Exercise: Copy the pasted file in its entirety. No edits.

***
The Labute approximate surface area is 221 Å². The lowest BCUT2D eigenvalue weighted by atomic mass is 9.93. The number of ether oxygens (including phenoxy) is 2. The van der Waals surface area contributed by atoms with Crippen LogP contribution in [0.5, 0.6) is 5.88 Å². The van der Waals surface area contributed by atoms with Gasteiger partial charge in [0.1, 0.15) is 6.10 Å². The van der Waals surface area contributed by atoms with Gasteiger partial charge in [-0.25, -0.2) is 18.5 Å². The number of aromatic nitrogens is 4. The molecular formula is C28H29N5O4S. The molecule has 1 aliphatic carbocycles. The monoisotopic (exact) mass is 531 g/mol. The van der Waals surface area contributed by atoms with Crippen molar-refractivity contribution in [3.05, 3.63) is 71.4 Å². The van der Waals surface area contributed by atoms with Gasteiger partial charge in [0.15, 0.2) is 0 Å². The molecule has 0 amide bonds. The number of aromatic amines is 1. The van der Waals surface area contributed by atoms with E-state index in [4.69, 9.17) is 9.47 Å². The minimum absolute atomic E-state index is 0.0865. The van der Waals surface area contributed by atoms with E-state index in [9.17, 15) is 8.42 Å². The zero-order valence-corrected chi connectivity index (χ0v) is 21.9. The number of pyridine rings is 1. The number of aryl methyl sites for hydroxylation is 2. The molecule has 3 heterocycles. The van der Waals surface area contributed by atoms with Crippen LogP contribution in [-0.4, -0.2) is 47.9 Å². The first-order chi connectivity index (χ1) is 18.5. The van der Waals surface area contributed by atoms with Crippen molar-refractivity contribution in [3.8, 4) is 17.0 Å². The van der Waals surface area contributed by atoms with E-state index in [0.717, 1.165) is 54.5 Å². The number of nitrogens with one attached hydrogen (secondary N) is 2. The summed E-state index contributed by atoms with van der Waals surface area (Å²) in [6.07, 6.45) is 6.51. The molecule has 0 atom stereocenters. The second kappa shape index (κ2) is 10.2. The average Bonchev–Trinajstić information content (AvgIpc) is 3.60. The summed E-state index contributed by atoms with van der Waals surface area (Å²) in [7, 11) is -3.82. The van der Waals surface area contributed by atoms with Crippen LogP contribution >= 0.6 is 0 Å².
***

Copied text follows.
The Labute approximate surface area is 221 Å². The lowest BCUT2D eigenvalue weighted by atomic mass is 9.93. The number of ether oxygens (including phenoxy) is 2. The van der Waals surface area contributed by atoms with Crippen LogP contribution in [0.5, 0.6) is 5.88 Å². The van der Waals surface area contributed by atoms with Gasteiger partial charge in [0.1, 0.15) is 6.10 Å². The van der Waals surface area contributed by atoms with Gasteiger partial charge in [-0.25, -0.2) is 18.5 Å². The number of aromatic nitrogens is 4. The molecular formula is C28H29N5O4S. The molecule has 1 aliphatic carbocycles. The monoisotopic (exact) mass is 531 g/mol. The van der Waals surface area contributed by atoms with Crippen molar-refractivity contribution in [3.05, 3.63) is 71.4 Å². The van der Waals surface area contributed by atoms with Gasteiger partial charge in [0.15, 0.2) is 0 Å². The molecule has 0 amide bonds. The number of aromatic amines is 1. The van der Waals surface area contributed by atoms with E-state index in [4.69, 9.17) is 9.47 Å². The minimum absolute atomic E-state index is 0.0865. The van der Waals surface area contributed by atoms with E-state index in [9.17, 15) is 8.42 Å². The zero-order valence-corrected chi connectivity index (χ0v) is 21.9. The number of pyridine rings is 1. The number of aryl methyl sites for hydroxylation is 2. The molecule has 3 heterocycles. The van der Waals surface area contributed by atoms with Crippen LogP contribution in [-0.4, -0.2) is 47.9 Å². The first-order chi connectivity index (χ1) is 18.5. The van der Waals surface area contributed by atoms with Crippen molar-refractivity contribution in [3.8, 4) is 17.0 Å². The van der Waals surface area contributed by atoms with E-state index in [0.717, 1.165) is 54.5 Å². The number of nitrogens with one attached hydrogen (secondary N) is 2. The summed E-state index contributed by atoms with van der Waals surface area (Å²) in [6.07, 6.45) is 6.51. The molecule has 0 atom stereocenters. The second kappa shape index (κ2) is 10.2. The average Bonchev–Trinajstić information content (AvgIpc) is 3.60. The summed E-state index contributed by atoms with van der Waals surface area (Å²) in [7, 11) is -3.82. The van der Waals surface area contributed by atoms with Crippen LogP contribution >= 0.6 is 0 Å².